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Global Climate Change DigestArchives of the
Global Climate Change Digest

A Guide to Information on Greenhouse Gases and Ozone Depletion
Published July 1988 through June 1999

FROM VOLUME 7, NUMBER 3, MARCH 1994

PROFESSIONAL PUBLICATIONS...

  • OF GENERAL INTEREST: ULTRAVIOLET RADIATION

Item #d94mar8

"UV Repair and Resistance to Solar UV-B in Amphibian Eggs: A Link to Population Declines?" A.R. Blaustein (Dept. Zool., Oregon State Univ., Corvallis OR 97331), P.L. Hoffman et al., Proc. Natl. Acad. Sci., 91(5), 1791-1795, Mar. 1994.

Investigates and finds support for the hypothesis that differential sensitivity to increasing UV radiation accounts for declines being observed in some amphibian species and not others. Levels of the enzyme photolyase, which repairs DNA damage by UV radiation, were found to vary more than 80-fold among 10 species studied in the Oregon Cascade Mountains, and were related to whether species are showing population declines.


Item #d94mar9

Two related items in J. Natl. Cancer Inst., 86(2), Jan. 19, 1994:

"Sunscreens and Melanoma: Implications for Prevention," H.K. Koh (Dept. Dermatol., Boston Univ. Med. Ctr., 88 E. Newton St., Boston MA 02118), R.A. Lew, 78-79. Editorial giving recommendations based on the following article, which are especially timely in view of mounting concerns over ozone depletion and its effect on UV-B radiation.

"Effect of Sunscreens on UV Radiation-Induced Enhancement of Melanoma Growth in Mice," P. Wolf, C.K. Donawho, M.L. Kripke (Dept. Immunol.--178, Anderson Cancer Ctr., Univ. Texas, Houston TX 77030), 99-105. Experiments show that the application of sunscreens to mice protected them against sunburn but did not significantly alter melanoma tumor growth. Sunscreen use by humans could encourage longer exposures to sunlight, increasing the risk of melanoma. Further research on the effects of sunscreen is needed.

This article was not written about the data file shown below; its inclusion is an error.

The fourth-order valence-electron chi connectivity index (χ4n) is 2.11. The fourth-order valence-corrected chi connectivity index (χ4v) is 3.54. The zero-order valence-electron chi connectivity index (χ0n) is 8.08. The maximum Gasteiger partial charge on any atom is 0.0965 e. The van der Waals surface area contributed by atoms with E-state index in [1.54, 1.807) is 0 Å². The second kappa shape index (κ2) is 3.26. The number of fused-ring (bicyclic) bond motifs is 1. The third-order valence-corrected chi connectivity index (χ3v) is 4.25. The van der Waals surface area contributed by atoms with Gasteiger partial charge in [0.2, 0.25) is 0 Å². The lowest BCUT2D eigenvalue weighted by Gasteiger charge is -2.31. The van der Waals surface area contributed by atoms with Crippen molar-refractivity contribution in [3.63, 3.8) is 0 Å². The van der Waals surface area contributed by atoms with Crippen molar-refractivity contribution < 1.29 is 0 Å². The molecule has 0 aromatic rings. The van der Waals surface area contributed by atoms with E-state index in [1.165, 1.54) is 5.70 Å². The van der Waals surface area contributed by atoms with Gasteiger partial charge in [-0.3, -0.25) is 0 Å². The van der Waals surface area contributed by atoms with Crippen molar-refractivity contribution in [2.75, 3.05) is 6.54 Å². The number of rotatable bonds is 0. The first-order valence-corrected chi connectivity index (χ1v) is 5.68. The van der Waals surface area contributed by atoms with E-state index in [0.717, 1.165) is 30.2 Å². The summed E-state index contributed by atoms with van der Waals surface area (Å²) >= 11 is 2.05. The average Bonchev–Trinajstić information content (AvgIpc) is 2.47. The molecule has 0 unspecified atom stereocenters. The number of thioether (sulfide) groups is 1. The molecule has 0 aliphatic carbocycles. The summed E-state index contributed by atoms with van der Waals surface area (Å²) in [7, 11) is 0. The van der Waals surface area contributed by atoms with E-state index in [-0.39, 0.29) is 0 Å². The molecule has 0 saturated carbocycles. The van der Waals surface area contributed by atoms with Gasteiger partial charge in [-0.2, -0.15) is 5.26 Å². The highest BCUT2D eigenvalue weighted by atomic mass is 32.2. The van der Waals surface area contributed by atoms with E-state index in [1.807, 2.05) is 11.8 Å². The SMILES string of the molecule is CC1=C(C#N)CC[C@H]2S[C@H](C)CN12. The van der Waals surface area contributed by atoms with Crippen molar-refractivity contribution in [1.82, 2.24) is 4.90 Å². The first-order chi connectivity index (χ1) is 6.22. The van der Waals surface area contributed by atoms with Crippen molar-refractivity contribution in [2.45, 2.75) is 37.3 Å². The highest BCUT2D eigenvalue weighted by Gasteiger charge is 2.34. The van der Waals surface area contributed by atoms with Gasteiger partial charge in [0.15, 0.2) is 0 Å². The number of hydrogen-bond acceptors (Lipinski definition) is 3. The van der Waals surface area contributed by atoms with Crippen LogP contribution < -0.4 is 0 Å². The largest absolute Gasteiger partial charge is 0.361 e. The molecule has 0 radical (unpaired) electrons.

Item #d94mar10

"Increased Transmission of Ultraviolet Radiation to the Surface Due to Stratospheric Scattering," R. Davies (Dept. Atmos. Sci., McGill Univ., Montreal PQ H3A 2K6, Can.), J. Geophys. Res., 98(D4), 7251-7253, Apr. 20, 1993.

Examines the mechanism by which aerosol scattering can increase UV radiation reaching the surface. During the combined presence of an ozone hole and stratospheric aerosols, as from a volcanic eruption, this mechanism leads to the possibility that UV radiation reaching the surface at high latitudes can exceed the tropical maximum at sufficiently short wavelengths.


Item #d94mar11

"Ultraviolet Sunlight Reaching the Earth's Surface: A Review of Recent Research," J.E. Frederick (Dept. Geophys. Sci., Univ. Chicago, 5734 S. Ellis Ave., Chicago IL 60637), Photochem. Photobiol., 57(1), 175-178, Jan. 1993.

Reviews 1990-1992 publications. In middle latitudes, astronomical factors produce variations in UV that far exceed any changes predicted as a consequence of the decline in column ozone since 1970. In contrast, the large springtime depletion in Antarctica has lead to UV irradiances substantially larger than existed there prior to the last decade.

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